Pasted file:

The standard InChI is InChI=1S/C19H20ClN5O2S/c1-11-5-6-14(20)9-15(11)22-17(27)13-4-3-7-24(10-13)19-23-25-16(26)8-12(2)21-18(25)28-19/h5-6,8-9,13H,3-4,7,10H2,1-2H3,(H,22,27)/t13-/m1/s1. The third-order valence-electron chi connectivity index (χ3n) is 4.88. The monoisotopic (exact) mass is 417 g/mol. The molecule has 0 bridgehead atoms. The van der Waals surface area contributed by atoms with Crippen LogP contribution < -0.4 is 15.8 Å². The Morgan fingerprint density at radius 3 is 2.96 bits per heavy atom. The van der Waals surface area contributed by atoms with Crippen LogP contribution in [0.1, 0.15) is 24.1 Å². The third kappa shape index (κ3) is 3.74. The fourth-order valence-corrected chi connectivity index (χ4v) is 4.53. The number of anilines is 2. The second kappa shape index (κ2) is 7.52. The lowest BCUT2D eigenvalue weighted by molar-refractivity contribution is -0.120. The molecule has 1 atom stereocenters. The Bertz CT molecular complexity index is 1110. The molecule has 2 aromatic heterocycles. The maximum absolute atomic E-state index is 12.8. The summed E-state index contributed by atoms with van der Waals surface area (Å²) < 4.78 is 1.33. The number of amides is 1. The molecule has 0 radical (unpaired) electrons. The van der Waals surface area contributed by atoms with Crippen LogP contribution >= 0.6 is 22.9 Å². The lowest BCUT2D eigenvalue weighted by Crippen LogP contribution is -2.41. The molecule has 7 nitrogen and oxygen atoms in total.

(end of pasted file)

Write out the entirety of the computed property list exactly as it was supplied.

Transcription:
The standard InChI is InChI=1S/C19H20ClN5O2S/c1-11-5-6-14(20)9-15(11)22-17(27)13-4-3-7-24(10-13)19-23-25-16(26)8-12(2)21-18(25)28-19/h5-6,8-9,13H,3-4,7,10H2,1-2H3,(H,22,27)/t13-/m1/s1. The third-order valence-electron chi connectivity index (χ3n) is 4.88. The monoisotopic (exact) mass is 417 g/mol. The molecule has 0 bridgehead atoms. The van der Waals surface area contributed by atoms with Crippen LogP contribution < -0.4 is 15.8 Å². The Morgan fingerprint density at radius 3 is 2.96 bits per heavy atom. The van der Waals surface area contributed by atoms with Crippen LogP contribution in [0.1, 0.15) is 24.1 Å². The third kappa shape index (κ3) is 3.74. The fourth-order valence-corrected chi connectivity index (χ4v) is 4.53. The number of anilines is 2. The second kappa shape index (κ2) is 7.52. The lowest BCUT2D eigenvalue weighted by molar-refractivity contribution is -0.120. The molecule has 1 atom stereocenters. The Bertz CT molecular complexity index is 1110. The molecule has 2 aromatic heterocycles. The maximum absolute atomic E-state index is 12.8. The summed E-state index contributed by atoms with van der Waals surface area (Å²) < 4.78 is 1.33. The number of amides is 1. The molecule has 0 radical (unpaired) electrons. The van der Waals surface area contributed by atoms with Crippen LogP contribution >= 0.6 is 22.9 Å². The lowest BCUT2D eigenvalue weighted by Crippen LogP contribution is -2.41. The molecule has 7 nitrogen and oxygen atoms in total.